This paper argues that all spiritual paths and attainments are locatable only in their own traditions that have their own logic, culture, and interpretive lenses. Within this first principle, one can see that there are possibilities for a skillful use of Buddhist practices in a Christian contemplative agenda. The author argues that Buddhist practices could serve various purposes: as a contemplative augment; as a direct facilitating of a Christian contemplative agenda; and as a way of providing what might be missing in traditional contemplative practices. They ought to be approached, however, to the degree that they can assist a robust Christian spirituality. Limitations can be theoretical, theological, or practical, and these need to be respected. Given respect for the Christian agenda and limitations inherent in the differences between the two traditions, the author commends the practice of vipassana or insight meditation as a way of facilitating what John of the Cross calls active nights of the senses and spirit. Furthermore, Buddhist samadhi practices of the divine-abiding meditations could augment what might be missing in an all too constricted Christian contemplative spiritual posture. The author also argues that these Buddhists practices can only go so far in assisting a Christian contemplative agenda and that their authentic usages as well as the original agenda of these usages should be respected as religiously different.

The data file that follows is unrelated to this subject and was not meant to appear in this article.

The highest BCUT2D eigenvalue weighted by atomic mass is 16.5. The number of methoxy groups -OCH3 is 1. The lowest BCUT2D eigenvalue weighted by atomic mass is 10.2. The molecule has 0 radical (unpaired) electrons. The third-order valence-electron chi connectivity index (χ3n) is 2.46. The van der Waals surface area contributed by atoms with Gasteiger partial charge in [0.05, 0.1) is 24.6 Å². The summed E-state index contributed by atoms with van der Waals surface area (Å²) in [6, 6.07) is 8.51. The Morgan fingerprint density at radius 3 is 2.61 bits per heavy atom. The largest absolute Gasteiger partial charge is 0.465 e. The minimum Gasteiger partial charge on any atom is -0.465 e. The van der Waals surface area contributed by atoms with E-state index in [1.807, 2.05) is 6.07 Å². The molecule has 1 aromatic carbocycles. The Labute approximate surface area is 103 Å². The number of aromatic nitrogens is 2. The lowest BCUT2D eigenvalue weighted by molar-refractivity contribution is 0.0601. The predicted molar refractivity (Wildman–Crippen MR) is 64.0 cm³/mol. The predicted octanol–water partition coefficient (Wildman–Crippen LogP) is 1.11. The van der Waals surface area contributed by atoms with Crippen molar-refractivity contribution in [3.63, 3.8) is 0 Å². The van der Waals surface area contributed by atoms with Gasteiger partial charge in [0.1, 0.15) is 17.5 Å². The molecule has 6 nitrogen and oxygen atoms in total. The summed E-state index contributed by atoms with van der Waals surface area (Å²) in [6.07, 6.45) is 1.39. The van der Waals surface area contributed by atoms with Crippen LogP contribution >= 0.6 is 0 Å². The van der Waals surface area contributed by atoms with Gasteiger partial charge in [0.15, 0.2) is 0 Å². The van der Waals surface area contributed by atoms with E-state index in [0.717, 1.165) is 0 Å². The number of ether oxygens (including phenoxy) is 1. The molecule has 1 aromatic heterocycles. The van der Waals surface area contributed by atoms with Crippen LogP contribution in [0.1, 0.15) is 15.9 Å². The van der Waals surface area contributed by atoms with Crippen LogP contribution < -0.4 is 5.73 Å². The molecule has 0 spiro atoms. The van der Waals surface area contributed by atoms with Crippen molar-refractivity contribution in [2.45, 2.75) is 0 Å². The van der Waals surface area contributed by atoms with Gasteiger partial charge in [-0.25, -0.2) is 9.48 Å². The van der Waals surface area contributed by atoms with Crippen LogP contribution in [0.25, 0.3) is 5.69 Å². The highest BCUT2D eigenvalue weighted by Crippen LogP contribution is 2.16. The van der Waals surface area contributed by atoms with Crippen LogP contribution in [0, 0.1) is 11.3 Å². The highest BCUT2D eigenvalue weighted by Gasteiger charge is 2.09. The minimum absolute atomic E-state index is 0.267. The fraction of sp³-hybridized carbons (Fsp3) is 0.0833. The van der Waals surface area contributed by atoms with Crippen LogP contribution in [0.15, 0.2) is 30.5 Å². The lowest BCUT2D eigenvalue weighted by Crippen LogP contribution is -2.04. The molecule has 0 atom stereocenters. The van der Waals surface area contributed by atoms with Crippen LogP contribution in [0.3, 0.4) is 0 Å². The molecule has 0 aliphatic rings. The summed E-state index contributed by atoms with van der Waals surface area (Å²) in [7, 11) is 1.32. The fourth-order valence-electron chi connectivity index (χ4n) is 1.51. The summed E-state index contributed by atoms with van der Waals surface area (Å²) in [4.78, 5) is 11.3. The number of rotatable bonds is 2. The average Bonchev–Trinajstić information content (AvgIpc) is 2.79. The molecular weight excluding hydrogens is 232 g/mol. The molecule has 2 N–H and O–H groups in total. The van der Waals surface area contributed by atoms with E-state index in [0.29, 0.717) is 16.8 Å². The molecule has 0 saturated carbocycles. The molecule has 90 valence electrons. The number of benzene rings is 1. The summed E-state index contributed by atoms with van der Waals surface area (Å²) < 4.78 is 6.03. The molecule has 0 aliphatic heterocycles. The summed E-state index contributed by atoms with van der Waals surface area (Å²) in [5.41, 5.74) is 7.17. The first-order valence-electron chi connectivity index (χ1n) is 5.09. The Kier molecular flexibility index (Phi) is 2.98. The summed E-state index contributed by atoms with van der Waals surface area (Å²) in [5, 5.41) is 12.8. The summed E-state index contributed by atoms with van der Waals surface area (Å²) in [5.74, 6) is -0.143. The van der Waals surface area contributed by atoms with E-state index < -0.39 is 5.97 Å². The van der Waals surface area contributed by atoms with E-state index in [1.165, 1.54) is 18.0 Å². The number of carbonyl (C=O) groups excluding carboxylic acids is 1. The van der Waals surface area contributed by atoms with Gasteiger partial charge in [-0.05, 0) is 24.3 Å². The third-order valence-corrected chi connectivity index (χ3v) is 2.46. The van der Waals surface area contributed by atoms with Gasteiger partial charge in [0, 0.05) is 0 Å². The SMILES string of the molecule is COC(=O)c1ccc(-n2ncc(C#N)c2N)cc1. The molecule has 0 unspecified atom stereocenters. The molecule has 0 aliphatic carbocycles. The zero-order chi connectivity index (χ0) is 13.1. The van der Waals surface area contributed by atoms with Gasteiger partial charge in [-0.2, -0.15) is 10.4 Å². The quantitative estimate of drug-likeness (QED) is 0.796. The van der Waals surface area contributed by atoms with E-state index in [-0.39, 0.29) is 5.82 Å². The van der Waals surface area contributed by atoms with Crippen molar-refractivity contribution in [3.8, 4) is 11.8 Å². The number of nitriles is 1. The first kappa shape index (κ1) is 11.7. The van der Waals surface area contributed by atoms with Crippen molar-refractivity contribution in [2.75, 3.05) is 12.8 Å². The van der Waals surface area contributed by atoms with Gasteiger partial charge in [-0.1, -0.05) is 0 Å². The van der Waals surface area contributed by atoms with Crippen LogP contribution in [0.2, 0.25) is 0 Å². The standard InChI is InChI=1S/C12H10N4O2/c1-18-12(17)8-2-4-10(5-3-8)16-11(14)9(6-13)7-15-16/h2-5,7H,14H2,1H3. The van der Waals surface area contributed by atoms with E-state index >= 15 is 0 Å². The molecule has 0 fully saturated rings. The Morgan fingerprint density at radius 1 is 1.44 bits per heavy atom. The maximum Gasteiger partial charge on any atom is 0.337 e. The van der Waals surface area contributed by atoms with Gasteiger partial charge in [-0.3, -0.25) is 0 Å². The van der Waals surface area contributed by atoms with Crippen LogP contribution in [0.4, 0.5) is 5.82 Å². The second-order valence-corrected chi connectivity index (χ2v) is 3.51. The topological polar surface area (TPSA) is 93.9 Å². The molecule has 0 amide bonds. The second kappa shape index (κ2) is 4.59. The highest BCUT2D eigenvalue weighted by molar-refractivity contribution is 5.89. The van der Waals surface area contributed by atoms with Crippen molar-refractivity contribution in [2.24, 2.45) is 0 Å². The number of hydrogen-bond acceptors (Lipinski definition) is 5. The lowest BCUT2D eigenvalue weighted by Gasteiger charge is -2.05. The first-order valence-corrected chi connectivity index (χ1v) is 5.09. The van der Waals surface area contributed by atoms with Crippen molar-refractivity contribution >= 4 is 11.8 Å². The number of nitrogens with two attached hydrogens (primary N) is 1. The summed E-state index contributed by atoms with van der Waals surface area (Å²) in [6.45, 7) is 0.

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pp. 3-9
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